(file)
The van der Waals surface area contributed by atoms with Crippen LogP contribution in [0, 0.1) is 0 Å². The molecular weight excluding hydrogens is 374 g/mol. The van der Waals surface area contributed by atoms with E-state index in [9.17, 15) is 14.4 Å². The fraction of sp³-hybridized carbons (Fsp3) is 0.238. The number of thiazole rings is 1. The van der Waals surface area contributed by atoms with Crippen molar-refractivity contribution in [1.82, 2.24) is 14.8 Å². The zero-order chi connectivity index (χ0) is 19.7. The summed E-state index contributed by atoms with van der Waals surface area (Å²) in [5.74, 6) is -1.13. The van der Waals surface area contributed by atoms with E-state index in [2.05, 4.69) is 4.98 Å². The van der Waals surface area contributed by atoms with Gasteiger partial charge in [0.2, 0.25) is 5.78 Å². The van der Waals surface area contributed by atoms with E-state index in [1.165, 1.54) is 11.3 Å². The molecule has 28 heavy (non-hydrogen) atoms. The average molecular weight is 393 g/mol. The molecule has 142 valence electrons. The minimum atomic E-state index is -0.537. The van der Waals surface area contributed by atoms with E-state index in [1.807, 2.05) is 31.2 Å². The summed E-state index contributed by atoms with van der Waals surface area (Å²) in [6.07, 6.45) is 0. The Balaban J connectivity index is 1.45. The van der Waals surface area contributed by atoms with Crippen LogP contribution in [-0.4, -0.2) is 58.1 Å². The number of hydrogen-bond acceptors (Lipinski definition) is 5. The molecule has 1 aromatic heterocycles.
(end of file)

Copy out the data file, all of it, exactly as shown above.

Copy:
The van der Waals surface area contributed by atoms with Crippen LogP contribution in [0, 0.1) is 0 Å². The molecular weight excluding hydrogens is 374 g/mol. The van der Waals surface area contributed by atoms with E-state index in [9.17, 15) is 14.4 Å². The fraction of sp³-hybridized carbons (Fsp3) is 0.238. The number of thiazole rings is 1. The van der Waals surface area contributed by atoms with Crippen molar-refractivity contribution in [1.82, 2.24) is 14.8 Å². The zero-order chi connectivity index (χ0) is 19.7. The summed E-state index contributed by atoms with van der Waals surface area (Å²) in [5.74, 6) is -1.13. The van der Waals surface area contributed by atoms with E-state index in [2.05, 4.69) is 4.98 Å². The van der Waals surface area contributed by atoms with Gasteiger partial charge in [0.2, 0.25) is 5.78 Å². The van der Waals surface area contributed by atoms with E-state index in [1.165, 1.54) is 11.3 Å². The molecule has 28 heavy (non-hydrogen) atoms. The average molecular weight is 393 g/mol. The molecule has 142 valence electrons. The minimum atomic E-state index is -0.537. The van der Waals surface area contributed by atoms with E-state index in [1.807, 2.05) is 31.2 Å². The summed E-state index contributed by atoms with van der Waals surface area (Å²) in [6.07, 6.45) is 0. The Balaban J connectivity index is 1.45. The van der Waals surface area contributed by atoms with Crippen LogP contribution in [-0.4, -0.2) is 58.1 Å². The number of hydrogen-bond acceptors (Lipinski definition) is 5. The molecule has 1 aromatic heterocycles.